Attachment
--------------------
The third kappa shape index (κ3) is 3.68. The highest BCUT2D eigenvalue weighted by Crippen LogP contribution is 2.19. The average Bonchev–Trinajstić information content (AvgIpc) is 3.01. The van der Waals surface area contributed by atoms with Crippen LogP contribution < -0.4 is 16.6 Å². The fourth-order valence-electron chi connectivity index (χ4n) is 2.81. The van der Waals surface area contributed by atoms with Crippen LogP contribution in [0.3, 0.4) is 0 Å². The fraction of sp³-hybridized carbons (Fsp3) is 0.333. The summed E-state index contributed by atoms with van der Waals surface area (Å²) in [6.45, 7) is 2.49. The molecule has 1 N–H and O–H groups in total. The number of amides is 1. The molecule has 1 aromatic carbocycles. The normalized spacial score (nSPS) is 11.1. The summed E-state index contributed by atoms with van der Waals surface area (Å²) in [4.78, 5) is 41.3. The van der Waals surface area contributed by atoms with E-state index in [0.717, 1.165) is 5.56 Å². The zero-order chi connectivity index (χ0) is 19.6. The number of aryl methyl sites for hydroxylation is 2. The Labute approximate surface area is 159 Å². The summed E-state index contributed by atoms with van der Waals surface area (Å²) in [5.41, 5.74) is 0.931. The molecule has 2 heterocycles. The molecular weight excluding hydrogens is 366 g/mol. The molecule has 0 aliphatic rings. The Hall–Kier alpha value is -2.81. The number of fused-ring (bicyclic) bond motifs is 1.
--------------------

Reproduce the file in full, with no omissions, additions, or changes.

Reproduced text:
The third kappa shape index (κ3) is 3.68. The highest BCUT2D eigenvalue weighted by Crippen LogP contribution is 2.19. The average Bonchev–Trinajstić information content (AvgIpc) is 3.01. The van der Waals surface area contributed by atoms with Crippen LogP contribution < -0.4 is 16.6 Å². The fourth-order valence-electron chi connectivity index (χ4n) is 2.81. The van der Waals surface area contributed by atoms with Crippen LogP contribution in [0.3, 0.4) is 0 Å². The fraction of sp³-hybridized carbons (Fsp3) is 0.333. The summed E-state index contributed by atoms with van der Waals surface area (Å²) in [6.45, 7) is 2.49. The molecule has 1 N–H and O–H groups in total. The number of amides is 1. The molecule has 1 aromatic carbocycles. The normalized spacial score (nSPS) is 11.1. The summed E-state index contributed by atoms with van der Waals surface area (Å²) in [4.78, 5) is 41.3. The van der Waals surface area contributed by atoms with E-state index in [0.717, 1.165) is 5.56 Å². The zero-order chi connectivity index (χ0) is 19.6. The number of aryl methyl sites for hydroxylation is 2. The Labute approximate surface area is 159 Å². The summed E-state index contributed by atoms with van der Waals surface area (Å²) in [5.41, 5.74) is 0.931. The molecule has 2 heterocycles. The molecular weight excluding hydrogens is 366 g/mol. The molecule has 0 aliphatic rings. The Hall–Kier alpha value is -2.81. The number of fused-ring (bicyclic) bond motifs is 1.